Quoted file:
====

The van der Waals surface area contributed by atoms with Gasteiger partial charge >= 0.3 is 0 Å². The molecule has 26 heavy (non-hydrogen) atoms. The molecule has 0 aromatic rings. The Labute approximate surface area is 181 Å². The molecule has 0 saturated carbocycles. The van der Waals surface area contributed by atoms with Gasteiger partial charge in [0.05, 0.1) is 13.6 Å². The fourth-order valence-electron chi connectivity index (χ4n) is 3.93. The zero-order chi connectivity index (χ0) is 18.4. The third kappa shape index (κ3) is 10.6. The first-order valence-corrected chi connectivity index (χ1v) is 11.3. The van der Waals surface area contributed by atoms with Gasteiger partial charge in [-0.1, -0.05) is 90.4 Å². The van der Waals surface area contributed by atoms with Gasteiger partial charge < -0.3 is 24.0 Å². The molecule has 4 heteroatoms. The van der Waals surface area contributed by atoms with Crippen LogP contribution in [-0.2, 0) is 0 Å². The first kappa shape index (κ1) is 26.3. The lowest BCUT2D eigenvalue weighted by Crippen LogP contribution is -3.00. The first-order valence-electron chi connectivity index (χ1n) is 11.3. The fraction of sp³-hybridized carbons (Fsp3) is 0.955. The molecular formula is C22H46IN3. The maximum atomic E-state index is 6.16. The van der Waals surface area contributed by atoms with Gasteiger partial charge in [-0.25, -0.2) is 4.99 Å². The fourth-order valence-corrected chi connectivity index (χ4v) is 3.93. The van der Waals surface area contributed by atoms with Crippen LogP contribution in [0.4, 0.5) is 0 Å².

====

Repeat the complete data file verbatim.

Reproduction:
The van der Waals surface area contributed by atoms with Gasteiger partial charge >= 0.3 is 0 Å². The molecule has 26 heavy (non-hydrogen) atoms. The molecule has 0 aromatic rings. The Labute approximate surface area is 181 Å². The molecule has 0 saturated carbocycles. The van der Waals surface area contributed by atoms with Gasteiger partial charge in [0.05, 0.1) is 13.6 Å². The fourth-order valence-electron chi connectivity index (χ4n) is 3.93. The zero-order chi connectivity index (χ0) is 18.4. The third kappa shape index (κ3) is 10.6. The first-order valence-corrected chi connectivity index (χ1v) is 11.3. The van der Waals surface area contributed by atoms with Gasteiger partial charge in [-0.1, -0.05) is 90.4 Å². The van der Waals surface area contributed by atoms with Gasteiger partial charge < -0.3 is 24.0 Å². The molecule has 4 heteroatoms. The van der Waals surface area contributed by atoms with Crippen LogP contribution in [-0.2, 0) is 0 Å². The first kappa shape index (κ1) is 26.3. The lowest BCUT2D eigenvalue weighted by Crippen LogP contribution is -3.00. The first-order valence-electron chi connectivity index (χ1n) is 11.3. The fraction of sp³-hybridized carbons (Fsp3) is 0.955. The molecular formula is C22H46IN3. The maximum atomic E-state index is 6.16. The van der Waals surface area contributed by atoms with Gasteiger partial charge in [-0.25, -0.2) is 4.99 Å². The fourth-order valence-corrected chi connectivity index (χ4v) is 3.93. The van der Waals surface area contributed by atoms with Crippen LogP contribution in [0.4, 0.5) is 0 Å².